Press Release
The U.S. Fish and Wildlife Service Designates Critical Habitat for 12 Hawaiʻi Island Species
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HONOLULU — The U.S. Fish and Wildlife Service is designating critical habitat for 12 species, all found only on Hawaiʻi islandAll 12 species are listed as endangered under the Endangered Species Act.

The final rule incorporates changes from the March 29, 2023, proposed rule (Docket# FWS-R1-ES-2023-0017) based on information received during the 60-day public comment period.

Approximately 119,326 acres of federal, state, private, and public lands are being designated as critical habitat for 12 species, meaning these areas have been identified as essential for the conservation of one or more of the speciesThe earlier proposed designation of critical habitat also included the loulu palm (Pritchardia lanigera) and ʻopāe pond shrimp (Vetericaris chaceorum); however, the Service has determined designation for these species is not be prudent due to concerns related to potential collection from the wild. 

Of the 12 species addressed in the proposal11 are plants and one is a picture-wing flyThe critical habitat occurs across six ecosystems on the island of Hawaiʻi: mesic forest, mesic grasslands and shrublands, wet forest, wet grasslands and shrublands, coastal, and dry forest. Each species faces threats of habitat loss and degradation due tointroduced ungulates, fire, drought, habitat-modifying invasive plants, and predation from non-native insects. 

“We grouped the 12 species in this designation based on their interconnectedness and reliance on ecosystems found only on the island of Hawaiʻi,” said Lasha-Lynn Salbosa, Pacific Islands Fish and Wildlife Office listing and classification manager.

The following is a short description of each species, alphabetized by scientific name.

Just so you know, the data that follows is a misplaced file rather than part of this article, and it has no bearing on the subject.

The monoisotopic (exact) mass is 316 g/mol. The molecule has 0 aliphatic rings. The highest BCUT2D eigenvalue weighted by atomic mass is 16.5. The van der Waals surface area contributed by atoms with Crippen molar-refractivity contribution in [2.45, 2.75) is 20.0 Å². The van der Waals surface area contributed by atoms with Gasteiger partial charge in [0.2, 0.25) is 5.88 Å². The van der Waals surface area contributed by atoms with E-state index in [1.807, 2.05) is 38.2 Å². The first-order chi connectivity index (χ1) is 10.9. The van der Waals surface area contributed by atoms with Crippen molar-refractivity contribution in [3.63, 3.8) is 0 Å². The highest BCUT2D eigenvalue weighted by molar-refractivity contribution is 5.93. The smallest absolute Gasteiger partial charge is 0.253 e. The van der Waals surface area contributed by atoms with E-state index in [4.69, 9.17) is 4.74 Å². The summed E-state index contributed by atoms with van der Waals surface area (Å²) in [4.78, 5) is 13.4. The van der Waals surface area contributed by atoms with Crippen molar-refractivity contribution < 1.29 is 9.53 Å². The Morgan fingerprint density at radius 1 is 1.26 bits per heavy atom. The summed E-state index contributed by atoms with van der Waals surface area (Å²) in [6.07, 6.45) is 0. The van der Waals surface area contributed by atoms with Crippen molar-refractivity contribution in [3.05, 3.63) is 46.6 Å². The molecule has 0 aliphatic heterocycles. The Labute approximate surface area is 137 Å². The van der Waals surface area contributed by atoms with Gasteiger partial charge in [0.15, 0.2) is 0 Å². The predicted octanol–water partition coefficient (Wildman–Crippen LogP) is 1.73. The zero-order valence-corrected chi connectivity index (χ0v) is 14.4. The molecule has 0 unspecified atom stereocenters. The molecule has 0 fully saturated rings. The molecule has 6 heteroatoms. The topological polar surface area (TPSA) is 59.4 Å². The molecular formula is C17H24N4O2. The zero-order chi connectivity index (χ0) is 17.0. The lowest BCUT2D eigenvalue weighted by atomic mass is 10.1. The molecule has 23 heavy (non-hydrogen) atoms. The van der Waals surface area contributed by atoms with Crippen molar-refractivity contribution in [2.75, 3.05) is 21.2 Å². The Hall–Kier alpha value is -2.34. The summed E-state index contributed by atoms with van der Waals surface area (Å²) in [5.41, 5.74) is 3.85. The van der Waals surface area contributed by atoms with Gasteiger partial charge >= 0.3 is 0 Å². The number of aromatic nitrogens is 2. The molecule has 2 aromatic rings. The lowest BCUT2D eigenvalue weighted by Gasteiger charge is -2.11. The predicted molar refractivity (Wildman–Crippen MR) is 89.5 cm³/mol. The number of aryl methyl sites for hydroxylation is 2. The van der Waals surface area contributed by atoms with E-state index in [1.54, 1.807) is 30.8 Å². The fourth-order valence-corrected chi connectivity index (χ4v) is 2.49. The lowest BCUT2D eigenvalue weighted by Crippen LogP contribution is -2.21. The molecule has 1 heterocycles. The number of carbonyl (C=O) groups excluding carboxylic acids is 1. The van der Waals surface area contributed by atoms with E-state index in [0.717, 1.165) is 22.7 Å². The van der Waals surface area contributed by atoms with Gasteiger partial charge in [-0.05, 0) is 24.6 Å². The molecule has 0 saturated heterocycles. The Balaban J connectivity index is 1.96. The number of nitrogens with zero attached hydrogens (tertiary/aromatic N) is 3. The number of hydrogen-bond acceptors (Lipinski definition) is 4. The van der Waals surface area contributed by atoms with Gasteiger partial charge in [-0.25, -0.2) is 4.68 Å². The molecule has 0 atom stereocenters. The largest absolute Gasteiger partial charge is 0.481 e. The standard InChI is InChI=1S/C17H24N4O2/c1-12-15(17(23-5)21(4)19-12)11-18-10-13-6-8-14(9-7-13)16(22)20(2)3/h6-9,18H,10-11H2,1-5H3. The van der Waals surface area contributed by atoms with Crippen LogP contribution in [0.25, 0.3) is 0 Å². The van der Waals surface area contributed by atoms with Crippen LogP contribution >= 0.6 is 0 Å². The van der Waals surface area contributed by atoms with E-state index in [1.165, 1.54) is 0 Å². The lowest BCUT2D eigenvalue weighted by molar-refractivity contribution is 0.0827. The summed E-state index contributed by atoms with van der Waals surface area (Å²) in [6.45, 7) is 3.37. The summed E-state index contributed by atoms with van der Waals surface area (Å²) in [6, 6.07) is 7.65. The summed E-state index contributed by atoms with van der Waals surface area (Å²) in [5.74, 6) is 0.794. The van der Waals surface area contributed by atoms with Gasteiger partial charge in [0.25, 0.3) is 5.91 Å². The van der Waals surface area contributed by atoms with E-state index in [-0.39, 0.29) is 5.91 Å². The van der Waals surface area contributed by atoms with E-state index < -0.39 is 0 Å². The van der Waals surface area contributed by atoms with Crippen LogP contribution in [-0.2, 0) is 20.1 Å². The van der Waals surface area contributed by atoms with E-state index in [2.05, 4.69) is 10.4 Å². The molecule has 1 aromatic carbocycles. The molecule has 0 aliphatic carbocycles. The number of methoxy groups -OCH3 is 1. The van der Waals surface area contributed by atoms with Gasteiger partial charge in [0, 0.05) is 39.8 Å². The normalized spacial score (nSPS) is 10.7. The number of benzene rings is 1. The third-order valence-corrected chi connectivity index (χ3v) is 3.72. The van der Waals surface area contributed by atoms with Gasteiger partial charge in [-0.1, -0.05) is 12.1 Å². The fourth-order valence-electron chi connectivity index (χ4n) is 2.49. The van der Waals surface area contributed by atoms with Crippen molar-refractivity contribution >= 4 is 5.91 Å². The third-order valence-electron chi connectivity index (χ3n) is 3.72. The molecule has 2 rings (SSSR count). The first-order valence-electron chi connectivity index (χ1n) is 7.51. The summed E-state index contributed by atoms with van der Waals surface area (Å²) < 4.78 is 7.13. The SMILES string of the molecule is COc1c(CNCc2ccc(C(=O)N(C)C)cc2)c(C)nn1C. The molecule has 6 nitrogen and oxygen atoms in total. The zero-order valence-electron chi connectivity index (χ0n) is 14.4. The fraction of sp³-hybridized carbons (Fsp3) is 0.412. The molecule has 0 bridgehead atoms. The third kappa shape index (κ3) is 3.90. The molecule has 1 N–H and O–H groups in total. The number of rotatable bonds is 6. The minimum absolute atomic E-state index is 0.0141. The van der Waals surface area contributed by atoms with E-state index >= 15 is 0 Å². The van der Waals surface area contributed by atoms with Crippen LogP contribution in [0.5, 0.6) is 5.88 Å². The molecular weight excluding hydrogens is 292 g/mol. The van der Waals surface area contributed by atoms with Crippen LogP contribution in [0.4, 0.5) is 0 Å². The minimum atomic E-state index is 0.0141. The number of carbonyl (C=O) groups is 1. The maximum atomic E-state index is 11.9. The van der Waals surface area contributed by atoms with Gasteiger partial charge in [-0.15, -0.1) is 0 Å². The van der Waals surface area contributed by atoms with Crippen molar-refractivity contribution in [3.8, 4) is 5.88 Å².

1. Bidens hillebrandiana ssp. hillebrandiana (koʻokoʻolau) is a short-lived perennial herb that occurs in coastal and dry cliff ecosystems on rocky substrate near the shoreline. It is found on the windward eastern coast of Kohala near the northern tipof theisland. 
  2. Cyanea marksii(hāhā) is a short-lived perennial, shrub or palm-like tree and is found on the west side of the island in the district of South Kona.
  3. Cyanea tritomantha (‘akū) is a palm-like shrub distributed across the windward slopes of Mauna Kea, Mauna Loa, Kīlauea, and the Kohala Mountains.
  4. Cyrtandra nanawaleensis (ha‘iwale) is a shrub or small tree found in wet forest ecosystems in the Puna district. 
  5. Cyrtandra wagneri (ha‘iwale, kanawao ke‘oke‘o) is a shrub or small tree found in wet forest ecosystems along the northeast side of the island. 
  6. Melicope remyi (no common name) is a long-lived perennial shrub found on the windward slopes of the Kohala Mountains and Mauna Kea. 
  7. Phyllostegia floribunda (no common name) is a perennial shrub found in mesic forest and wet forest ecosystems along the eastern side of the island. 
  8. Pittosporum hawaiiense (hōʻawa, hāʻawa) is a small tree found in mesic and wet ecosystems on the island.  
  9. Schiedea diffusa ssp. macraei (no common name) is a perennial climbing herb found in the wet forest ecosystem of the Kohala Mountains and the windward slopes of Mauna Loa. 
  10. Schiedea hawaiiensis (māʻoliʻoli) is a perennial herb, and at the time of listing, occurs only at a single site in dry forest habitat between Mauna Loa and Mauna Kea mountains. 
  11. Stenogyne cranwelliae (no common name) is a vine found in the Kohala Mountains in wet forest habitat. 
  12. Drosophila digressa (Hawaiʻi picture-wing fly) has historically been found in five locations on the island in elevations from 2,000 to 4,500 feet in mesic forest and wet forest habitats. 

Critical habitat is a tool of the ESA that supports the continued conservation of imperiled species by guiding cooperation within the federal government. Identifying critical habitat also informs landowners and the public which specific areas are important to a species’ conservation and recovery. The Service can also make the determination to not designate critical habitat when a designation would likely increase the threat of collection, vandalism, or incidental habitat degradation.


The U.S. Fish and Wildlife Service works with others to conserve, protect, and enhance fish, wildlife, plants, and their habitats for the continuing benefit of the American people. For more information, visit, or connect with us through any of these social media channels at,, or

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